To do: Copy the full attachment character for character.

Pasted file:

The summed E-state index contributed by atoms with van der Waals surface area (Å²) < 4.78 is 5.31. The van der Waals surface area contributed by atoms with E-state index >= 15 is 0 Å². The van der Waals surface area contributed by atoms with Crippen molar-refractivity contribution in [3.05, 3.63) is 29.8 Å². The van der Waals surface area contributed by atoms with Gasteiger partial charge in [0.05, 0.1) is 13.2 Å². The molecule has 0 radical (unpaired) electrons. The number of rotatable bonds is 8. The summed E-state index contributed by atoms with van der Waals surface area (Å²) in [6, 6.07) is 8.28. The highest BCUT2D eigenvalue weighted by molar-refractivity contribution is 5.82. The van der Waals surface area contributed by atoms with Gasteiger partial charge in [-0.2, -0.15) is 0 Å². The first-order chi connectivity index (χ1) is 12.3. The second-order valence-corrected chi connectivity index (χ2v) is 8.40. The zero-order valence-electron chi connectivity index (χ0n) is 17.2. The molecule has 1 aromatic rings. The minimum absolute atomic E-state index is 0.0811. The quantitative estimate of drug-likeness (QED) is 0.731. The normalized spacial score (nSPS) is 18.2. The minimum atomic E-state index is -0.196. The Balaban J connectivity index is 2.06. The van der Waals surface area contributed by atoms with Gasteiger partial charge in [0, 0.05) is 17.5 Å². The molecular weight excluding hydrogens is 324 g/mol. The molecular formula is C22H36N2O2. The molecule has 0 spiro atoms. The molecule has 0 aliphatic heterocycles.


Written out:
The summed E-state index contributed by atoms with van der Waals surface area (Å²) < 4.78 is 5.31. The van der Waals surface area contributed by atoms with E-state index >= 15 is 0 Å². The van der Waals surface area contributed by atoms with Crippen molar-refractivity contribution in [3.05, 3.63) is 29.8 Å². The van der Waals surface area contributed by atoms with Gasteiger partial charge in [0.05, 0.1) is 13.2 Å². The molecule has 0 radical (unpaired) electrons. The number of rotatable bonds is 8. The summed E-state index contributed by atoms with van der Waals surface area (Å²) in [6, 6.07) is 8.28. The highest BCUT2D eigenvalue weighted by molar-refractivity contribution is 5.82. The van der Waals surface area contributed by atoms with Gasteiger partial charge in [-0.2, -0.15) is 0 Å². The first-order chi connectivity index (χ1) is 12.3. The second-order valence-corrected chi connectivity index (χ2v) is 8.40. The zero-order valence-electron chi connectivity index (χ0n) is 17.2. The molecule has 1 aromatic rings. The minimum absolute atomic E-state index is 0.0811. The quantitative estimate of drug-likeness (QED) is 0.731. The normalized spacial score (nSPS) is 18.2. The minimum atomic E-state index is -0.196. The Balaban J connectivity index is 2.06. The van der Waals surface area contributed by atoms with Gasteiger partial charge in [0, 0.05) is 17.5 Å². The molecular weight excluding hydrogens is 324 g/mol. The molecular formula is C22H36N2O2. The molecule has 0 spiro atoms. The molecule has 0 aliphatic heterocycles.